SCREENING OF PROXIMATE CONSTITUENTS OF THE LEAF EXTRACTS OF SIMAROUBA GLAUCA WHICH INCLUDES MOISTURE, PROTEIN, CARBOHYDRATES, ASH FIBRE AND LIPID CONTENT OF SIMAROUBA GLAUCA

  SCREENING OF PROXIMATE CONSTITUENTS OF THE LEAF EXTRACTS OF SIMAROUBA GLAUCA WHICH INCLUDES MOISTURE, PROTEIN, CARBOHYDRATES, ASH FIBRE AND LIPID CONTENT OF SIMAROUBA GLAUCA

CHAPTER ONE  

1.1 INTRODUCTION  

Plants undergo photosynthesis and they constitute a primary resource of carbon, vitamins, minerals, protein, essential fatty acids, and utilizable energy for food production (Young and Pelett, 1994). Plants have played a significant role in maintaining the health and improving the quality of human life for thousands of years. (Mishra, 2010).  They provide a major source of food and nourishment for man and animal.

Nutrition is a science of food and its relationship to health. Nutrition refers to nourishment that sustains life. The study of nutrient requirements and the diet providing these requirements is also known as ‘nutrition’ (Chutani, 2008). Pike and Brown, 1984 defined it as “the science that interprets the relationship of food to the functioning of living organism. It includes the uptake of food, liberation of energy, elimination of wastes and all the processes of synthesis essential for maintenance, growth and reproduction (Chutani, 2008).  Apart from maintaining normal body functioning, nutrition is important in fighting infections and in the recuperation of an ill person. Nutrition interacts with infections in a synergistic manner, such that recurrent infections lead to a loss of body nitrogen and worsen nutritional status; theresulting malnutrition, in its turn, produces a greater susceptibility to infection (Kurpad, 2005). Aristotle (384-322 B.C.) was the first to suggest that the composition of foods in the normal diet might contribute to health.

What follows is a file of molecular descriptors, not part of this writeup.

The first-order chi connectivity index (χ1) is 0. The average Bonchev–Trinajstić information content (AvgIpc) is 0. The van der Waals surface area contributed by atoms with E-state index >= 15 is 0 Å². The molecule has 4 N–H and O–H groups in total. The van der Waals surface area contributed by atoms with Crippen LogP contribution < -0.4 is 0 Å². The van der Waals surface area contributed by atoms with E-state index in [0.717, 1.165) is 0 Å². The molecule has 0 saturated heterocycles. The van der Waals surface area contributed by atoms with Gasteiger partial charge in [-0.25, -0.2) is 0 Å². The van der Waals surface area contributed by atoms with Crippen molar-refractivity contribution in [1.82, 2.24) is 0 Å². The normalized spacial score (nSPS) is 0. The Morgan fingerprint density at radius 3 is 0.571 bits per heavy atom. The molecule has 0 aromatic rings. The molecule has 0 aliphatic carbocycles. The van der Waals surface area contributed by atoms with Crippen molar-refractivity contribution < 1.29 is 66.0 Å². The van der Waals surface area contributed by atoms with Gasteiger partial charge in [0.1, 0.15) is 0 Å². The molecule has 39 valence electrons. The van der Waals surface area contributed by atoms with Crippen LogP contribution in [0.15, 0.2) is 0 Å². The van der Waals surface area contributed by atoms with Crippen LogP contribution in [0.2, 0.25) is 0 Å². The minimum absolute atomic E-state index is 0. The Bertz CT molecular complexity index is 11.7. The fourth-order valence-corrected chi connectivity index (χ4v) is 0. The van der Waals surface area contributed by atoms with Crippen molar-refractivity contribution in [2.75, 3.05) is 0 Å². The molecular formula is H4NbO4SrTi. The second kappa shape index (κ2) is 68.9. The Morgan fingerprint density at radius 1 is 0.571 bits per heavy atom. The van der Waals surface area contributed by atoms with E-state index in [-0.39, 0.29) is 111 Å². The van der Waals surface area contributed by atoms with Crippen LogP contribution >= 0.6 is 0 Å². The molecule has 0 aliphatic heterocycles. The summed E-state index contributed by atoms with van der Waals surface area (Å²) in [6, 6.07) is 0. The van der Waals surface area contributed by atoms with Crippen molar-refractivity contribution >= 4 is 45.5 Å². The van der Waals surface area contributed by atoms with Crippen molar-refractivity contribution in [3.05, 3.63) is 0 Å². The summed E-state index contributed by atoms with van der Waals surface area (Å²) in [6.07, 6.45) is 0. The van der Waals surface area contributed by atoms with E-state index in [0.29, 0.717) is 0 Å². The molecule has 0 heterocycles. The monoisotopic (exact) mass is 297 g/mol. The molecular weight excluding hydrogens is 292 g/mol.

In an 1897 literature on metabolic investigations, Atwater divided food composition into five classes; protein, fat carbohydrate, energy and water. However, today, proximate composition is the term usually used to describe six components of food namely; moisture, crude protein, crude ash,crude fibre, crude fat and carbohydrate (nitrogen free extract) which are all expressed in percentage (%) or gram per 100 grams (g/100g). The study of proximate analysis on foods was devised over a hundred years ago by two German scientists, Henneberg and Stohmann, and even though new techniques have been introduced, their system of proximate still forms the basis for the statutory declaration of the composition of foods. (Dublecz, 2011).

1.2 MOISTURE CONTENT

Water is essential for every living organism. In the human body, water content ranges from 50- 70% in different tissues. It is present in different fluid compartments of the human body- Intracellular (fluid inside the cells) and extra cellular. Plasma, interstitial fluid, cerebrospinal fluid, ocular fluid, lymph, peritoneal, pericardial, pleural and synovial fluids are part of the extra cellular fluid (Chutani, 2008).  However, the moisture content of a feed is seldom of interest nutritionally as water is usually taken on its own.